At a minimum, risk tolerance has at least a couple of aspects to it. The first is arguably more objective: when do you actually expect to use this money? As such a time approaches, it is necessary to move investments into safer vehicles than stocks, which can go up and down in value very quickly. Take my college situation, for example. I was to enter college in August of 2003. My parents obviously knew this date well, and my financial advisor (whom I later fired) at least should have known. Instead of transitioning my college savings from a high-risk, actively managed stock fund to safer investments as my entry into college approached, he kept my account 100% invested in stocks. From its high just over four years before I was to enter college, my mutual fund lost 45% of its value. Oops. In the same period of time, the S&P 500 lost 25.5%, which was probably too much as well.
The second aspect has much more to do with one’s personality. When you see financial downturns in the news, how likely are you to log into your account and fearfully pull the investment out? Selling investments in fear of a downturn is generally deleterious to its long-term benefit. In short, we need to be invested in such a way that a downturn isn’t going to cause us to act upon fear, whether that fear is merely one’s head math or something darker from our sin natures.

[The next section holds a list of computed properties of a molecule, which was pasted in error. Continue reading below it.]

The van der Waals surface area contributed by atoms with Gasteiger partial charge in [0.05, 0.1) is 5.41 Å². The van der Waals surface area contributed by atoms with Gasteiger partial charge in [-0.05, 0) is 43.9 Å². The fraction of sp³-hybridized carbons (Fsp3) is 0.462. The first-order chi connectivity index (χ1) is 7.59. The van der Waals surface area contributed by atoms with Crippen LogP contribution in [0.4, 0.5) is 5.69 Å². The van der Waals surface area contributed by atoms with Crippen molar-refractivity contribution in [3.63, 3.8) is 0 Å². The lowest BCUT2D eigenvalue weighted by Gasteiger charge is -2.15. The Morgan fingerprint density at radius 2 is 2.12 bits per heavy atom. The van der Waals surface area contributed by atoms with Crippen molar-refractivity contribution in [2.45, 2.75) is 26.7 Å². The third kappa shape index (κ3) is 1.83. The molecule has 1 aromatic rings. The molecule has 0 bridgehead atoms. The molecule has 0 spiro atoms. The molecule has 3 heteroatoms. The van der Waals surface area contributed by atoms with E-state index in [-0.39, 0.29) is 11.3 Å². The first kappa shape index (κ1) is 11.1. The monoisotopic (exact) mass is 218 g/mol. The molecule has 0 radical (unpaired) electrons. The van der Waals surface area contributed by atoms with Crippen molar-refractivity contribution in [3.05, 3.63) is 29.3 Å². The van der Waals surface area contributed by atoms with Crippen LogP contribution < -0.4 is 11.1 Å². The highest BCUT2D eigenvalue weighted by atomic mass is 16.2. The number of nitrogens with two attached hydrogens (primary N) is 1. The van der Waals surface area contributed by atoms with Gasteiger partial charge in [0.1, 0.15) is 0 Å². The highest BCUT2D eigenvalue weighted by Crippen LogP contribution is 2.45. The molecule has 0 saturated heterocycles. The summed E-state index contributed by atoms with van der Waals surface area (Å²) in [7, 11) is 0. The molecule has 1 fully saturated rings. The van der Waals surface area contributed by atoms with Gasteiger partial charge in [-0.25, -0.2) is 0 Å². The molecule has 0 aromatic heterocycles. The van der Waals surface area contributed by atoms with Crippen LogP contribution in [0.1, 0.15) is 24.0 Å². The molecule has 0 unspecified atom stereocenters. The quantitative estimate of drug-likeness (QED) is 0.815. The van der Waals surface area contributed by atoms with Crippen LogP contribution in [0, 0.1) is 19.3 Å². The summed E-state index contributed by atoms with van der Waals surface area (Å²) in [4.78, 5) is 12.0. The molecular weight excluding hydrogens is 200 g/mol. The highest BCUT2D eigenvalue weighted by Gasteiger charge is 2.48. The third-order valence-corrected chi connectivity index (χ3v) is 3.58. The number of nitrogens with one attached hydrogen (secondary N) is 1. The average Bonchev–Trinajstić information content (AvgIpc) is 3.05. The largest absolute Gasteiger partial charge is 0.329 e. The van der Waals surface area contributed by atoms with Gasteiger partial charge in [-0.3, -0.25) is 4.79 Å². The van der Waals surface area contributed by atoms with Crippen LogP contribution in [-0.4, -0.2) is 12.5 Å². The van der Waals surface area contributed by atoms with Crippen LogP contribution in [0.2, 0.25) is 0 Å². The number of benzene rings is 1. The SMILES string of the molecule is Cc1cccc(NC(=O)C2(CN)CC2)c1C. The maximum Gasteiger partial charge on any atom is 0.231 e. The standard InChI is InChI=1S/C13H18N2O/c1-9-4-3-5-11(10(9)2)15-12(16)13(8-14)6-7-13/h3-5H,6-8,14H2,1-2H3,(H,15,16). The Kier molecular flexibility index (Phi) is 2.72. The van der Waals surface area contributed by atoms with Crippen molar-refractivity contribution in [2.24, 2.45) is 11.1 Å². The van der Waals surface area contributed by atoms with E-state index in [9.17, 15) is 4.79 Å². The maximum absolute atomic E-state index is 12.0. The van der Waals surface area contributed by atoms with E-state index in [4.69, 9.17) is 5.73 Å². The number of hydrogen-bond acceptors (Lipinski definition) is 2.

There are several ways to do this, but I’ll tell you my own personal strategy: “age in bonds.” Better explained, I’m 33 years old—despite looking like I’m 24—so my investment target is 67% stocks and 33% bonds. Bond investments (think those savings bonds your grandma used to purchase for every new grandbaby if you must) can be purchased most easily through a bond market index fund just like you would a stock market index fund. They’re much more stable in value than stocks, and in the long run, they will make more than just shifting things into a bank savings account. When I turn 34, I’ll log into my investment accounts and rebalance everything to 66/34. When I turn 35, I’ll rebalance it to 65/35. When I retire — suppose that’s age 70 — it should be 30% stocks, 70% bonds. A sudden market downturn in old age won’t kill the plan or cause us to deviate and make poor decisions. John C. Bogle, the founder of Vanguard Group and inventor of the index fund, has gone so far as to say not to bother looking at one’s investments more than once a year. I happen to do it twice in most cases: on my birth month and six months later. The most recent downturn in the market led me to peek and see if my allocations were still on target, and they actually didn’t require any adjusting.